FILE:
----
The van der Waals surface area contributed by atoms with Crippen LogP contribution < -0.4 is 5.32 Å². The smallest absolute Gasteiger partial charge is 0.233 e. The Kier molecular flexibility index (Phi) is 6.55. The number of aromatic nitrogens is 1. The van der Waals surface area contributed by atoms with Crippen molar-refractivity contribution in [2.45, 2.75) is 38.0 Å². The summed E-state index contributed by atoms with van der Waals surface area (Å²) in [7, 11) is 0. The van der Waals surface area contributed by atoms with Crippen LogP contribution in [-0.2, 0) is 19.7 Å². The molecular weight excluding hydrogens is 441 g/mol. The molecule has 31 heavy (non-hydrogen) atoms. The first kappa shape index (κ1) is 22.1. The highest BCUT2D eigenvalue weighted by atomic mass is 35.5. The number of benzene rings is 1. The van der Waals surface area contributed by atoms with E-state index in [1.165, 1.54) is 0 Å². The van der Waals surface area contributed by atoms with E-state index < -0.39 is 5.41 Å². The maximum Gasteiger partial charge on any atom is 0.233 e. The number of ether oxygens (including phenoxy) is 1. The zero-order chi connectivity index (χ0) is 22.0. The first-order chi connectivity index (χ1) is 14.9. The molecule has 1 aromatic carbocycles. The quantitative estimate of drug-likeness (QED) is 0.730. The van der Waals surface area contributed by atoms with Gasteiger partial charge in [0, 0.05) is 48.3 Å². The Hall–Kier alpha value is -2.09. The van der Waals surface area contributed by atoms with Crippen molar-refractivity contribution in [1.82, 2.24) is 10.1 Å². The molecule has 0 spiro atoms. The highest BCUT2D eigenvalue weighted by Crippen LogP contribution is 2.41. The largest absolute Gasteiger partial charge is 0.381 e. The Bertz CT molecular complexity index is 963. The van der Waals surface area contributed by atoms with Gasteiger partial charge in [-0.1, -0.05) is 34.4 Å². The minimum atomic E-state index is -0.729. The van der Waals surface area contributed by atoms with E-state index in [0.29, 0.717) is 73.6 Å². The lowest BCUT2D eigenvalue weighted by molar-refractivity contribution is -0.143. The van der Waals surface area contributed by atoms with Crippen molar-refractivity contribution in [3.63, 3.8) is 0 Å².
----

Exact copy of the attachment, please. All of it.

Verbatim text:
The van der Waals surface area contributed by atoms with Crippen LogP contribution < -0.4 is 5.32 Å². The smallest absolute Gasteiger partial charge is 0.233 e. The Kier molecular flexibility index (Phi) is 6.55. The number of aromatic nitrogens is 1. The van der Waals surface area contributed by atoms with Crippen molar-refractivity contribution in [2.45, 2.75) is 38.0 Å². The summed E-state index contributed by atoms with van der Waals surface area (Å²) in [7, 11) is 0. The van der Waals surface area contributed by atoms with Crippen LogP contribution in [-0.2, 0) is 19.7 Å². The molecular weight excluding hydrogens is 441 g/mol. The molecule has 31 heavy (non-hydrogen) atoms. The first kappa shape index (κ1) is 22.1. The highest BCUT2D eigenvalue weighted by atomic mass is 35.5. The number of benzene rings is 1. The van der Waals surface area contributed by atoms with E-state index in [1.165, 1.54) is 0 Å². The van der Waals surface area contributed by atoms with E-state index < -0.39 is 5.41 Å². The maximum Gasteiger partial charge on any atom is 0.233 e. The number of ether oxygens (including phenoxy) is 1. The zero-order chi connectivity index (χ0) is 22.0. The first-order chi connectivity index (χ1) is 14.9. The molecule has 1 aromatic carbocycles. The quantitative estimate of drug-likeness (QED) is 0.730. The van der Waals surface area contributed by atoms with Gasteiger partial charge in [0, 0.05) is 48.3 Å². The Hall–Kier alpha value is -2.09. The van der Waals surface area contributed by atoms with Crippen molar-refractivity contribution in [1.82, 2.24) is 10.1 Å². The molecule has 0 spiro atoms. The highest BCUT2D eigenvalue weighted by Crippen LogP contribution is 2.41. The largest absolute Gasteiger partial charge is 0.381 e. The Bertz CT molecular complexity index is 963. The van der Waals surface area contributed by atoms with Gasteiger partial charge in [-0.1, -0.05) is 34.4 Å². The minimum atomic E-state index is -0.729. The van der Waals surface area contributed by atoms with E-state index in [0.29, 0.717) is 73.6 Å². The lowest BCUT2D eigenvalue weighted by molar-refractivity contribution is -0.143. The van der Waals surface area contributed by atoms with Crippen molar-refractivity contribution in [3.63, 3.8) is 0 Å².